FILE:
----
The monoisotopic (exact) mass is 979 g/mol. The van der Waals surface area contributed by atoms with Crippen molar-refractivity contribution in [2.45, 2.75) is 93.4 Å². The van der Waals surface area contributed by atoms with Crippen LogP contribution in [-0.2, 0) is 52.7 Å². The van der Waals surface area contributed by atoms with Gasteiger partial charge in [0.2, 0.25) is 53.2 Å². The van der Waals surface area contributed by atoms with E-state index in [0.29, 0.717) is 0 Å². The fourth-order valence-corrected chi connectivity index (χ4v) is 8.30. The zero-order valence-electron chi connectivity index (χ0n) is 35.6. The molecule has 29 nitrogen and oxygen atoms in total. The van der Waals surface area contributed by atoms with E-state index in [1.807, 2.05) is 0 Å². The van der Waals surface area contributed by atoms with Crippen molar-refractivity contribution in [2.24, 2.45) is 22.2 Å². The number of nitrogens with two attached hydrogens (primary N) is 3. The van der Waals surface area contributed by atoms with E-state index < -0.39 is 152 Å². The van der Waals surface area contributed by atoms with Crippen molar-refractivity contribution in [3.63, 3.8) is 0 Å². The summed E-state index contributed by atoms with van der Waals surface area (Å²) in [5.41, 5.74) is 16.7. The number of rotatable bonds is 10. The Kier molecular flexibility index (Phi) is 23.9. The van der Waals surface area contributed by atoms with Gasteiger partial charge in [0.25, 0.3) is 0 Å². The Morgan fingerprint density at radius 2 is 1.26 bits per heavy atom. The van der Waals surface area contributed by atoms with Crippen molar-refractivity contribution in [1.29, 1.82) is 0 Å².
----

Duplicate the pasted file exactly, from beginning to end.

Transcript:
The monoisotopic (exact) mass is 979 g/mol. The van der Waals surface area contributed by atoms with Crippen molar-refractivity contribution in [2.45, 2.75) is 93.4 Å². The van der Waals surface area contributed by atoms with Crippen LogP contribution in [-0.2, 0) is 52.7 Å². The van der Waals surface area contributed by atoms with Gasteiger partial charge in [0.2, 0.25) is 53.2 Å². The van der Waals surface area contributed by atoms with E-state index in [0.29, 0.717) is 0 Å². The fourth-order valence-corrected chi connectivity index (χ4v) is 8.30. The zero-order valence-electron chi connectivity index (χ0n) is 35.6. The molecule has 29 nitrogen and oxygen atoms in total. The van der Waals surface area contributed by atoms with E-state index in [1.807, 2.05) is 0 Å². The van der Waals surface area contributed by atoms with Crippen molar-refractivity contribution in [2.24, 2.45) is 22.2 Å². The number of nitrogens with two attached hydrogens (primary N) is 3. The van der Waals surface area contributed by atoms with E-state index < -0.39 is 152 Å². The van der Waals surface area contributed by atoms with Crippen molar-refractivity contribution in [3.63, 3.8) is 0 Å². The summed E-state index contributed by atoms with van der Waals surface area (Å²) in [5.41, 5.74) is 16.7. The number of rotatable bonds is 10. The Kier molecular flexibility index (Phi) is 23.9. The van der Waals surface area contributed by atoms with Gasteiger partial charge in [0.25, 0.3) is 0 Å². The Morgan fingerprint density at radius 2 is 1.26 bits per heavy atom. The van der Waals surface area contributed by atoms with Crippen molar-refractivity contribution in [1.29, 1.82) is 0 Å².